From ElephantVoices event in Pacific Palisades
For a second year in a row we enjoyed the warm hospitality of Patty and Doug (and their 6 dogs) during a vegan reception at their home in Pacific Palisades, 16 November. (Photo: Tim Stahl)

It’s been a very busy year, as usual, which you can read more about in our End Year letter. In 2009 we intend to spend about half of our time on our new Sri Lankan project, a quarter on our Amboseli work and the remainder on advocacy. Petter and/or I will be in the field in Kenya in January, and part of February and March, and in Sri Lanka in June and again in September. Manori Gunawardena will be in Minneriya-Kaudulla throughout the year and Blake Murray will be helping us to collect and analyze data in Amboseli. Public awareness and education are elements that runs through all of our work, so you will continue to hear from us whether we are in the field or not.
Captive elephant
As advancements in science contribute to our growing understanding of elephants we continue to put substantial time and effort into influencing welfare policy so that elephant interests are met. The elephant Watoto (Woodland Park Zoo, Seattle) in the photo is blurred due to stereotypical swaying – a behavior that expresses the massive frustration caused by confinement.  (Photo: Alyne Fortgang)
Amboseli elephants
Elephant Sri Lanka

During 2009 we look forward to being with our long-term elephant friends in Amboseli, Kenya, and with our new acquaintences in Minneriya-Kaudulla, Sri Lanka. And, of course, to working with our colleagues in Amboseli and with Manori and our many new colleagues in Sri Lanka.  The survival of wild elephants depends on finding a balance between the needs of people and elephants – a task that requires the collaborative work of people all over the world.

In order to find ways for people and elephants to co-exist in Minneriya-Kaudulla we must start by defining the basic needs of an elephant population that seems to number over 1,000 individuals rather than the previous estimate of 450 – we have our work for 2009 cut out for us!

We wish you all a festive holiday season and a peaceful 2009 for all creatures!
Link to Christmas decoration

Warm Greetings, Joyce and Petter

Elephants and people need role models

Hi all,

One of our readers, Amy Mayers, sent this to us: A Public Service Announcement put out by the US Government that uses lessons from elephant behavior (a paper on which I was an author from 2000) to argue for bettering fathering. Well, the elephants in the clip are from Amboseli (some of my all time favorites, like Dionysus), not from South Africa, and while the behavior it describes is not actually what we see in the video, and it mostly gets the sexes of the elephants wrong, the message is a good one and true for both elephants and people. The youth of both species require good adult role models in their lives. Growing up without them spells trouble.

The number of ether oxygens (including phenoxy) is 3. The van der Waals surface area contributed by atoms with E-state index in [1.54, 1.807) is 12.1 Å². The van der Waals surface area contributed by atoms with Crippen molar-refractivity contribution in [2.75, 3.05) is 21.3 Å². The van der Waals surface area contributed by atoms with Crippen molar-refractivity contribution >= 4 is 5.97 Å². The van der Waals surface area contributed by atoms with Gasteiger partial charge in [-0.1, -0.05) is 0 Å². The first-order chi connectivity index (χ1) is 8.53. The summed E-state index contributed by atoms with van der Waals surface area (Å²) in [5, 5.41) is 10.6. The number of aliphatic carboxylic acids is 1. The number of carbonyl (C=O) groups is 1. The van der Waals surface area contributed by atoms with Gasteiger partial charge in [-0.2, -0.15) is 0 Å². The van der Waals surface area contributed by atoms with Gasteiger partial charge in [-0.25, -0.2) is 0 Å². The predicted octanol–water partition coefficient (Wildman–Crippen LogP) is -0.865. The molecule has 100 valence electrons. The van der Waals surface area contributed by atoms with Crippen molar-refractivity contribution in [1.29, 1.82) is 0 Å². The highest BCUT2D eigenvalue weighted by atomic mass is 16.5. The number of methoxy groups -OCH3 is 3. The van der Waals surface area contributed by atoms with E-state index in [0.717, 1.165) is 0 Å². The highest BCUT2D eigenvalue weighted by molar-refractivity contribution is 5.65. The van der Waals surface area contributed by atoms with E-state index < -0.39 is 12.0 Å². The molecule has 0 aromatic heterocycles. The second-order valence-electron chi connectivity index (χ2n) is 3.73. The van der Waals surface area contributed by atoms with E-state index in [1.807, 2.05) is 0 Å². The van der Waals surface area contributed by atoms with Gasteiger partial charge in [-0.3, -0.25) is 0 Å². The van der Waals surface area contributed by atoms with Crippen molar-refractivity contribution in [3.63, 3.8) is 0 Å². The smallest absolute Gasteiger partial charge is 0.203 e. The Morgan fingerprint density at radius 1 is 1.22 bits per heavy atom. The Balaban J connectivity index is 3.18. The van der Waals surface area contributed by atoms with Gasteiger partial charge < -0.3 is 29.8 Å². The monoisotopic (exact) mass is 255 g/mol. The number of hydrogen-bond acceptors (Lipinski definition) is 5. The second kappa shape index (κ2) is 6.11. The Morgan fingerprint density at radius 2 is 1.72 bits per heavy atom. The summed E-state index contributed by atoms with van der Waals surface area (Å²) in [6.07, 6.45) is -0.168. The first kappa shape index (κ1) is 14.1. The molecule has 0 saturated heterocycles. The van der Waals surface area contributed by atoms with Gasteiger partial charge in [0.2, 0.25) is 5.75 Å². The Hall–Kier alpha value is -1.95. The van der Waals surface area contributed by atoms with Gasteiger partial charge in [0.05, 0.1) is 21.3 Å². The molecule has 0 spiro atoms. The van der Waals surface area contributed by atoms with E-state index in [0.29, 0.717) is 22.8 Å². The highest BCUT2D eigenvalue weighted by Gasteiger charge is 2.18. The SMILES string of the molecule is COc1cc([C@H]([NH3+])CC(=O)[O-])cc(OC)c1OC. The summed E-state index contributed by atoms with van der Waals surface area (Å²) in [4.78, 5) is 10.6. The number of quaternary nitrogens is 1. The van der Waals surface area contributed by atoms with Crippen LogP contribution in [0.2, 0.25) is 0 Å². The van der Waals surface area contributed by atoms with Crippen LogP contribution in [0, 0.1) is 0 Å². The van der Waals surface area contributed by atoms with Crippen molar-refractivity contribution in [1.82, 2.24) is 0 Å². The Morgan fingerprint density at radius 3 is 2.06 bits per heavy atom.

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Elephants mobbing a predator and calling for reinforcements

Hi all,

I am back for another installment of elephant sounds 101 and we are still working our way through how elephants respond to predators. Since humans are the most dangerous predator an elephant has to face, I have been on the sharp end of some of these reactions, though these frightening assaults have almost all been in places other than Amboseli. If you visit the visual tactile database on our website, and search under the word “bunching”, you can read in more detail how after freezing and perhaps “commenting”, the first response to potential danger by members of a family group is to gather together or “bunch”. Once elephants have bunched together, older individuals at the fore and calves occupying the center, one or more larger individuals may charge the predator while emitting the trumpet blasts or roars that I have already described. Throughout a confrontation with a dangerous predator the bunched elephants may continue to vocalize with noisy, throaty, rolling rumbles, their heads raised, ears extended, temporal glands streaming and trunks reaching out to touch one another. These rumbles have a roaring quality and appear to have the effect of both intimidating the predator and calling in support from any more distant family members. I refer to the powerful noisy rumbles given in this context as roaring-rumbles.

I recorded a lovely example of roaring rumbles in Amboseli one day when I happened to witness a lion pounce upon a year old elephant calf. The calf screamed, which prompted an immediate response from its mother and other allies, who rushed to the calves side, and confronted the lion with a series of roaring-rumbles. The calls attracted the attention of other family members who responded by calling and arriving at the scene minutes later.
Bunched elephants confront a predator.